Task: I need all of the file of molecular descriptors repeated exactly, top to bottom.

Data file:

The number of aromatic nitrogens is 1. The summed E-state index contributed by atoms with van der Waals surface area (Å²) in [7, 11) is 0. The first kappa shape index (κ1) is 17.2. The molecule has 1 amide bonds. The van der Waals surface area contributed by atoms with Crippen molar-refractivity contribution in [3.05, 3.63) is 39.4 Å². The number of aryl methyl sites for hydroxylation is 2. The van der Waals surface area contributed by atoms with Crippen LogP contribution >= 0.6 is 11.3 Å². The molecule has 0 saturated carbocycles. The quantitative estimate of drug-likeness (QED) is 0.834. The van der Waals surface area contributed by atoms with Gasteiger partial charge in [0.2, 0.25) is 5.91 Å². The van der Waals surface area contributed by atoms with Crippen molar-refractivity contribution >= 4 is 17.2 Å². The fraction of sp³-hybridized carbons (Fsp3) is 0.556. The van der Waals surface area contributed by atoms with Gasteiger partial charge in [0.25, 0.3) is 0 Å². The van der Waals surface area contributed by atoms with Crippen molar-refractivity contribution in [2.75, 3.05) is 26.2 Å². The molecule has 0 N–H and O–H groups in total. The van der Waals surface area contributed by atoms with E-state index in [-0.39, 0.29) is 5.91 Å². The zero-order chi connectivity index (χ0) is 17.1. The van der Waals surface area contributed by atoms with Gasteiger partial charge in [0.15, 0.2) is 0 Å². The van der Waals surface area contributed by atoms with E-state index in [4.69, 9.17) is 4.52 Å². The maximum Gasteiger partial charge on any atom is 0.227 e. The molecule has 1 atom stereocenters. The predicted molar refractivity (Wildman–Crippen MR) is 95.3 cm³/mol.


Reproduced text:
The number of aromatic nitrogens is 1. The summed E-state index contributed by atoms with van der Waals surface area (Å²) in [7, 11) is 0. The first kappa shape index (κ1) is 17.2. The molecule has 1 amide bonds. The van der Waals surface area contributed by atoms with Crippen molar-refractivity contribution in [3.05, 3.63) is 39.4 Å². The number of aryl methyl sites for hydroxylation is 2. The van der Waals surface area contributed by atoms with Crippen LogP contribution >= 0.6 is 11.3 Å². The molecule has 0 saturated carbocycles. The quantitative estimate of drug-likeness (QED) is 0.834. The van der Waals surface area contributed by atoms with Gasteiger partial charge in [0.2, 0.25) is 5.91 Å². The van der Waals surface area contributed by atoms with Crippen molar-refractivity contribution >= 4 is 17.2 Å². The fraction of sp³-hybridized carbons (Fsp3) is 0.556. The van der Waals surface area contributed by atoms with Gasteiger partial charge in [0.25, 0.3) is 0 Å². The van der Waals surface area contributed by atoms with Crippen molar-refractivity contribution in [2.75, 3.05) is 26.2 Å². The molecule has 0 N–H and O–H groups in total. The van der Waals surface area contributed by atoms with E-state index in [-0.39, 0.29) is 5.91 Å². The zero-order chi connectivity index (χ0) is 17.1. The van der Waals surface area contributed by atoms with Gasteiger partial charge in [0.15, 0.2) is 0 Å². The van der Waals surface area contributed by atoms with E-state index in [4.69, 9.17) is 4.52 Å². The maximum Gasteiger partial charge on any atom is 0.227 e. The molecule has 1 atom stereocenters. The predicted molar refractivity (Wildman–Crippen MR) is 95.3 cm³/mol.